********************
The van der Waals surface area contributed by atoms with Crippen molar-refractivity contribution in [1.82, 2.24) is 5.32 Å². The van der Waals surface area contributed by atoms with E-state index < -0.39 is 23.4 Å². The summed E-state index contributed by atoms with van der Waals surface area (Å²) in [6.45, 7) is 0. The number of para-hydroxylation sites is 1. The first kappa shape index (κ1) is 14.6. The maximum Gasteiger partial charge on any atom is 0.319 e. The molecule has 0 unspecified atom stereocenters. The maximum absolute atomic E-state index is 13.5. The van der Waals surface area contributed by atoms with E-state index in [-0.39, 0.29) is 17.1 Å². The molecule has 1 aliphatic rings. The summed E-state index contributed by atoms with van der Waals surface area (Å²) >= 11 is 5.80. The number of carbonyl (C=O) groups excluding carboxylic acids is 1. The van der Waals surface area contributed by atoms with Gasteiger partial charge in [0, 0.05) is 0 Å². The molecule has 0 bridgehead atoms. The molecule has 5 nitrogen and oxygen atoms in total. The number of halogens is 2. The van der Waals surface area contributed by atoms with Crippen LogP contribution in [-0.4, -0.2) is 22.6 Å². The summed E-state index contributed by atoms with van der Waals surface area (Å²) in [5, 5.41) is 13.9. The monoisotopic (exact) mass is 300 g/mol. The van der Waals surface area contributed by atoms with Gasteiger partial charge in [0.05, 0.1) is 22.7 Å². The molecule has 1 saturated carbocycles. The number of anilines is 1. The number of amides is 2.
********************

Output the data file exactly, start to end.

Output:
The van der Waals surface area contributed by atoms with Crippen molar-refractivity contribution in [1.82, 2.24) is 5.32 Å². The van der Waals surface area contributed by atoms with E-state index < -0.39 is 23.4 Å². The summed E-state index contributed by atoms with van der Waals surface area (Å²) in [6.45, 7) is 0. The number of para-hydroxylation sites is 1. The first kappa shape index (κ1) is 14.6. The maximum Gasteiger partial charge on any atom is 0.319 e. The molecule has 0 unspecified atom stereocenters. The maximum absolute atomic E-state index is 13.5. The van der Waals surface area contributed by atoms with E-state index in [-0.39, 0.29) is 17.1 Å². The molecule has 1 aliphatic rings. The summed E-state index contributed by atoms with van der Waals surface area (Å²) >= 11 is 5.80. The number of carbonyl (C=O) groups excluding carboxylic acids is 1. The van der Waals surface area contributed by atoms with Gasteiger partial charge in [0, 0.05) is 0 Å². The molecule has 0 bridgehead atoms. The molecule has 5 nitrogen and oxygen atoms in total. The number of halogens is 2. The van der Waals surface area contributed by atoms with Crippen LogP contribution in [-0.4, -0.2) is 22.6 Å². The summed E-state index contributed by atoms with van der Waals surface area (Å²) in [5, 5.41) is 13.9. The monoisotopic (exact) mass is 300 g/mol. The van der Waals surface area contributed by atoms with Gasteiger partial charge in [0.05, 0.1) is 22.7 Å². The molecule has 1 saturated carbocycles. The number of anilines is 1. The number of amides is 2.